The Court took note that the government “acknowledge that they did not previously inform the court of the full extent of the implementation of the Repeal Act” and set July 18 for the DOJ to explain why.
However, the Court concluded:
“In order to provide this court with an opportunity to consider fully the issues presented in light of these previously undisclosed facts, the stay entered November 1, 2010, is reinstated temporarily in all respects except one. The district court’s judgment shall continue in effect insofar as it enjoins appellants from investigating, penalizing, or discharging anyone from the military pursuant to the Don’t Ask,Don’t Tell policy.”
Subsequent motions must be filed by July 22.
“The Court is slapping the government around for not filing a full briefing,” Miller said. “But the government is still trying to have it both ways, telling the Court ‘Trust us and defer to the military.”
“Obviously, having a federal court order turning DADT back on is disappointing for all the servicemembers anticipating implementation of open service,” said C. Clarke Cooper, Executive Director of the Log Cabin Republicans.
Basically, can’t join, but can’t get kicked out, may be the read.
Oral arguments are set for Sept. 1 in Pasadena, CA.
By Adam Bink
Earlier today, the DOJ filed for an emergency stay from the 9th Circuit in the Log Cabin Republicans v. United States case. Last week, a panel from the 9th Circuit ruled that given the approaching full repeal of DADT, and the government’s recent filing in the DOMA case, there was no need for a stay. Today, the DOJ said there was.
The Department of Justice filed a motion in the U.S. Court of Appeals for the Ninth Ciruit in the Log Cabin Republicans v. United States case today, asking the court for “emergency” reconsideration of its July 6 decision to lift the stay of the worldwide injunction of the “Don’t Ask, Don’t Tell” law — a motion that asks for the stay to be put back in place by “close of business” on Friday, July 15.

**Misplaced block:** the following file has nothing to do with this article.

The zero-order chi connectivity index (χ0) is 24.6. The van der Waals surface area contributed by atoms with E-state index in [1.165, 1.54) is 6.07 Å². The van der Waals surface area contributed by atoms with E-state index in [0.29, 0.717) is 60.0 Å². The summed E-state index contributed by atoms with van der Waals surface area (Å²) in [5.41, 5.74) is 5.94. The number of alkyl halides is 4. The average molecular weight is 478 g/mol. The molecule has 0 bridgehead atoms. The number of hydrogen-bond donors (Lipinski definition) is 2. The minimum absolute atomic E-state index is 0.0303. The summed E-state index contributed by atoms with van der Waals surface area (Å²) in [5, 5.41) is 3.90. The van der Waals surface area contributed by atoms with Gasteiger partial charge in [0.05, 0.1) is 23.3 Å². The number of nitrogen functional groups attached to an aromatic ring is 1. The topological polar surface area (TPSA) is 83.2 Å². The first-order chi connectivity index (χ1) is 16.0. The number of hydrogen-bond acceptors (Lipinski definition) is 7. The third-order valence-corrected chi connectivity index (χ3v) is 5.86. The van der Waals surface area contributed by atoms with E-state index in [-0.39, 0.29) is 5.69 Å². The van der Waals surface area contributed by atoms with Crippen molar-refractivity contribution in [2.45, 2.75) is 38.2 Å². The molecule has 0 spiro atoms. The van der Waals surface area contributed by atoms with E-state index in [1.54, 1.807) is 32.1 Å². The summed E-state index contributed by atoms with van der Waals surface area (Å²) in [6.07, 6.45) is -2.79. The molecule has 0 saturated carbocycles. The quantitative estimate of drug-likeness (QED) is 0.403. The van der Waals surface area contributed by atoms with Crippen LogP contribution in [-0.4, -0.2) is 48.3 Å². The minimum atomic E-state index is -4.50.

Additionally, not waiting until its July 21 deadline to respond to a later order from the appellate court, the government submitted a second filing, responding to the Ninth Circuit’s claim that “it appears to the merits panel that the United States is not prepared to defend the constitutionality of 10 U.S.C. § 654″ — the DADT law. DOJ countered today that “it has fully defended, and continues to defend, the constitutionality of 10 U.S.C. § 654, as it exists following enactment of the Don’t Ask, Don’t Tell Repeal Act of 2010″ in a letter that argues that — after the Don’t Ask, Don’t Tell Repeal Act was signed into law — Section 654 became a “transitional provision.”
The government argues that “§ 654 remains in force by operation of § 2(c) of the Repeal Act, which provides that § 654 ‘shall remain in effect until such time that all of the requirements and certifications required by’ the Repeal Act ‘are met.’” Because of this provision in the repeal act, the government argues, “§ 654 is now a transitional provision that remains in force only until the Executive Branch completes the repeal process.”
The chief of staff of the Repeal Implementation Team at the Department of Defense — Marine Corps Major General Steven A. Hummer — detailed, specifically, where the repeal process stands in a declaration submitted with the emergency motion asking for the stay to be reinstated.
Hummer states, “At this time, the President, Secretary of Defense, and Chairman of the Joint Chiefs of Staff have not yet certified that repeal is consistent with these standards, though it is anticipated that certification will be presented for their decision in a matter of weeks, by the end of July or early in August. Just last week, the Secretaries of the Military Departments, Chiefs of the Military Services, and Commanders of the Combatant Commands submitted their written advice regarding the status of their preparations for repeal and ability to satisfy the certification standards set by Congress.”
In its request for emergency reconsideration of the decision to lift the stay, DOJ also asks for “a temporary administrative stay of the injunction” while considering the emergency motion. DOJ is asking for quick action on that request. “We respectfully request that the Court act on this request for an administrative stay by the close of business tomorrow, July 15, 2011,” the lawyers wrote to the court.